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Media Rights Under Fire Once Again

Comment

Since his election in 2008, many on the right have believed that the news media — with the exceptions of Fox News and The Wall Street Journal — are President Barack Obama's sycophants. Yet the casual observer might have missed that Obama's relationship with the supposed liberal media often has been rocky.

That's chiefly because Obama and his national security advisers have reiterated the disdain for reporters that for White House occupants stretches back to Richard Nixon. In The Atlantic in August 2014, Jon Marshall, a journalism professor at Northwestern University, noted, "Nixon's way of handling the press has prevailed in American politics. Intimidating journalists, avoiding White House reporters, staging events for television — now common presidential practices — were all originally Nixonian tactics."

We can cite three recent examples of such behavior exhibited by Obama and his staff.

In May 2013, The Associated Press announced that then-Attorney General Eric Holder's Justice Department had subpoenaed from telecommunications companies the home and cellphone records of 20 AP reporters. The purpose was to learn who leaked information to the AP.

That same month The Washington Post reported that Holder had declared Fox News reporter James Rosen a "criminal co-conspirator" in endorsing search warrants to obtain Rosen's emails. Holder wanted those, and had ordered the FBI to monitor Rosen's visits to the State Department, in suspecting a government contractor of having leaked to Rosen classified information.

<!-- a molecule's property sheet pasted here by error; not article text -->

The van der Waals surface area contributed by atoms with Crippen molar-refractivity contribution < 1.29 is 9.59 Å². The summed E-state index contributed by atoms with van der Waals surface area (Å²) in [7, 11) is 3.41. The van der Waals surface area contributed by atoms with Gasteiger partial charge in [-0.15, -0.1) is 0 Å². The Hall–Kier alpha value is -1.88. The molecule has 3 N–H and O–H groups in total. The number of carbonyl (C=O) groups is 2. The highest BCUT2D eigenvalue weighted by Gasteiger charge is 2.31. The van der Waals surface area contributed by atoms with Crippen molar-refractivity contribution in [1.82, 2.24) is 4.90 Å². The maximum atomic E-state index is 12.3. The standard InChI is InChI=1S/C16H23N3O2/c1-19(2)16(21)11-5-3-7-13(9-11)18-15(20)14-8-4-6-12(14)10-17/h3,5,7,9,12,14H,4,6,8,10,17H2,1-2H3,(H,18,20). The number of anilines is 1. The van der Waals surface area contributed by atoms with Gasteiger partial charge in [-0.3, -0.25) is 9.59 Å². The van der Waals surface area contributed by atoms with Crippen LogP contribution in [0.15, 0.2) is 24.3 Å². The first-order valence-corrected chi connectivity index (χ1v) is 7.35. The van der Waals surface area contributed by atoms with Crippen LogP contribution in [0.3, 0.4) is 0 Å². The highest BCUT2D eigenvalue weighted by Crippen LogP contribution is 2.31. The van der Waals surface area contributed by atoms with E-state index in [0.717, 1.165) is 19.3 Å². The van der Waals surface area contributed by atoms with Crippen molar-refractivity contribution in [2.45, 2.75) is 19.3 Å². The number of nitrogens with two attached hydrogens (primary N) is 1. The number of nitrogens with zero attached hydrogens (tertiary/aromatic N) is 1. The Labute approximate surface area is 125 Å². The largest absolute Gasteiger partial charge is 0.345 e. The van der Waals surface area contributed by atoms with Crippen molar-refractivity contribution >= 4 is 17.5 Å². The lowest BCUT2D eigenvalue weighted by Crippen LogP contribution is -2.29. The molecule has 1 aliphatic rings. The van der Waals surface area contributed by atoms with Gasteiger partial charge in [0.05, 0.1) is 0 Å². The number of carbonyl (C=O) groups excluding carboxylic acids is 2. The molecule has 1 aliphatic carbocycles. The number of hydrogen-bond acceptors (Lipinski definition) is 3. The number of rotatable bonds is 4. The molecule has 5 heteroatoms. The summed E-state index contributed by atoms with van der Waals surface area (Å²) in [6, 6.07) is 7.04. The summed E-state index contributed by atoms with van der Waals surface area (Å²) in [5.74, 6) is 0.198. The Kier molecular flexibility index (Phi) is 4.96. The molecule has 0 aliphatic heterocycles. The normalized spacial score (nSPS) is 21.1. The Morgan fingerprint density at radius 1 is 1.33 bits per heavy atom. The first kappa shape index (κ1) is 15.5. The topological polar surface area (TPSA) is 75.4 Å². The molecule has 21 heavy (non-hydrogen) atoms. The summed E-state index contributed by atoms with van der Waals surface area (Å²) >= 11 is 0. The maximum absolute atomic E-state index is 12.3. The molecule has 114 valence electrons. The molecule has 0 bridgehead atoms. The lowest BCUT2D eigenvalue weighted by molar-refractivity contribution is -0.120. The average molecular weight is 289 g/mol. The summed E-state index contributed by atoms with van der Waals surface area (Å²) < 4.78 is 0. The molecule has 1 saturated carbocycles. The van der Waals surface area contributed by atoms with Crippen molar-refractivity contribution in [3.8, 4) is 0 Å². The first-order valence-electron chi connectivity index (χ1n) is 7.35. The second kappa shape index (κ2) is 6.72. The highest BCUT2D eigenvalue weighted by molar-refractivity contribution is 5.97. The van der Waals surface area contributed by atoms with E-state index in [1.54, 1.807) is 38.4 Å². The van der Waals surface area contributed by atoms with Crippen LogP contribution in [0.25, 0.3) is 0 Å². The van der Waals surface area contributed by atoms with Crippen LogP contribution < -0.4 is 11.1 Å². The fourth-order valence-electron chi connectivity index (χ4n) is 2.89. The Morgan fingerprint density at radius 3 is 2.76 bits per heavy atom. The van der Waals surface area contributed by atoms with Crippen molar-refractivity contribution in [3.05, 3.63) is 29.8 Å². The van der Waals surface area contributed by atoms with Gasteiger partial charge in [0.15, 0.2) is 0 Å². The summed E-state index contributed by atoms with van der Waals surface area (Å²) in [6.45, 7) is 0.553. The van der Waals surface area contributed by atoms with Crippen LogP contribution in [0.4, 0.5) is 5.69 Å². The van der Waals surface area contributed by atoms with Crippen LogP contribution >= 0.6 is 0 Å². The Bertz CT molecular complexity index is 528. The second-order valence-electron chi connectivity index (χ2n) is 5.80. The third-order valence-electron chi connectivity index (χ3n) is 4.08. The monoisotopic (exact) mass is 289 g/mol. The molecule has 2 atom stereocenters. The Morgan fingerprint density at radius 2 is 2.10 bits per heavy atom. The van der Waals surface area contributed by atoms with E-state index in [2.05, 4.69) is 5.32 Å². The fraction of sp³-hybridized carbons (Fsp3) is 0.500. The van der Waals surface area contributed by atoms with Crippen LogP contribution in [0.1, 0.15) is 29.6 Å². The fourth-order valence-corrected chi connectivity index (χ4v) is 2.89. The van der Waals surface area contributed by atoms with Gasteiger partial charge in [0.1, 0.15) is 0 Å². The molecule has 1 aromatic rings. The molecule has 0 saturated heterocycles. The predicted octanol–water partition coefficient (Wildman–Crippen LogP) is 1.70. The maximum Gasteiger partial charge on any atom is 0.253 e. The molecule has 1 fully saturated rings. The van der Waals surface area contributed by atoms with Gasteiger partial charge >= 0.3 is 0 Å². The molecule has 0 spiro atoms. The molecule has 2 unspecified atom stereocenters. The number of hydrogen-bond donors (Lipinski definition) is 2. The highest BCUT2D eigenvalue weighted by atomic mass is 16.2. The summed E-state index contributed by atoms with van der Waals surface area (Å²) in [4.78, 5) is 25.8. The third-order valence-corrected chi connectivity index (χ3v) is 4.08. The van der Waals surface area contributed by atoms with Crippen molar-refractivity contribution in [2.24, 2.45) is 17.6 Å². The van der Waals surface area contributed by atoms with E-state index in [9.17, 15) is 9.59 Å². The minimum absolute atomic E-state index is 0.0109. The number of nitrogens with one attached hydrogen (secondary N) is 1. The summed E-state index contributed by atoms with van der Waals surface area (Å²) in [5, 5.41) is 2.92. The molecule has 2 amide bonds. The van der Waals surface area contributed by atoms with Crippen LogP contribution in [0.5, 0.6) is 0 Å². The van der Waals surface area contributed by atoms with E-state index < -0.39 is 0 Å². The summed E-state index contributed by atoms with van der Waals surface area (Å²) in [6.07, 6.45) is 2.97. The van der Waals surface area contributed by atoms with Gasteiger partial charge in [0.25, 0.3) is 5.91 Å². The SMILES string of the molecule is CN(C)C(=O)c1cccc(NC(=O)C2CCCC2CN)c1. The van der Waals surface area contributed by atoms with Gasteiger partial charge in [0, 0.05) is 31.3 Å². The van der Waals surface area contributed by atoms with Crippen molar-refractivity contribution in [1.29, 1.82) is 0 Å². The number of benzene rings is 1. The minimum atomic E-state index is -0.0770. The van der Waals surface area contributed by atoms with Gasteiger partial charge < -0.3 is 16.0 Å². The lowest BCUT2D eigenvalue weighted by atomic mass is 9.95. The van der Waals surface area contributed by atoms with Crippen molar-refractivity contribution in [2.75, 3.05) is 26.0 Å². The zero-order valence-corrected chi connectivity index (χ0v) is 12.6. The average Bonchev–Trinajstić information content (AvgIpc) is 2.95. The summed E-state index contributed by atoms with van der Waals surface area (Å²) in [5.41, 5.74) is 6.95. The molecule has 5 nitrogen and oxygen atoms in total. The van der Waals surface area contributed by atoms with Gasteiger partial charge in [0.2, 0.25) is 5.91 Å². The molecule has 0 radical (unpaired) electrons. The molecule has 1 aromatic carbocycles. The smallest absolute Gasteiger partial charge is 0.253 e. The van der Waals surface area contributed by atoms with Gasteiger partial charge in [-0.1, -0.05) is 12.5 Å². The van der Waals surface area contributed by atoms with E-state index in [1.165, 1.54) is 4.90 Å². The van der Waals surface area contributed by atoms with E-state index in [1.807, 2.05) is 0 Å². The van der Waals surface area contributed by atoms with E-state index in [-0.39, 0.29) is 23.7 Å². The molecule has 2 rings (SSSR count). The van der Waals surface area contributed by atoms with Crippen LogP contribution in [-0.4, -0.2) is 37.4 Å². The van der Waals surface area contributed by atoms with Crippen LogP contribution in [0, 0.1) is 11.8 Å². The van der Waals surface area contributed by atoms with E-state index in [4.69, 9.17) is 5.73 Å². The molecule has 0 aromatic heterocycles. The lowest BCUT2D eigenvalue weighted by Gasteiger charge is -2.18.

Finally, in January, the Justice Department announced that it would abandon a six-year crusade, which included threats of prison time, to force James Risen of The New York Times to reveal who conveyed confidential information about a Clinton administration CIA operation targeting Iran that Risen had included in a book he authored in 2006.

Last month it came to light that Defense Secretary Ashton Carter recently issued guidelines that said journalists in war zones, who generally are civilians, also may be "members of the armed forces, persons authorized to accompany the armed forces, or unprivileged belligerents" — which is the term the Obama administration has substituted for what the Bush administration called "unlawful enemy combatants" — that is, terrorists.

Journalism outlets complained that reporters were too easily being lumped in with terrorists.

The Pentagon replied that the term was being misunderstood, that they just wanted to inform military commanders that spies or terrorists sometimes can pose as reporters.

As the Committee to Protect Journalists has noted, the term is so loosely defined that military leaders could easily cite it to "detain journalists without charge, and without any apparent need to show evidence or bring a suspect to trial." The Pentagon's solution is worse: it suggests reporters could offer their stories to "relevant authorities" for review so as to "not reveal sensitive information to the enemy." The choice is thus detention with no legal protections, or outright censorship.

We understand the Pentagon's concern with safeguarding the lives of American soldiers. Yet Obama's record on dealing with the media is not good, and his desire to plumb leaks, withhold information, or obfuscate might even make Nixon in the afterlife cringe.

We don't want to see any troops injured or killed by what a journalist reports, but the fog of war too often conceals the truth — which, it has been said, is the first casualty. Carter and the Pentagon hierarchy should revise this language, if not scrap it, to ensure the American people are not denied the fullest picture of combat and to adhere with our constitutional protections of the media.

REPRINTED FROM THE PANAMA CITY NEWS HERALD

DISTRIBUTED BY CREATORS.COM



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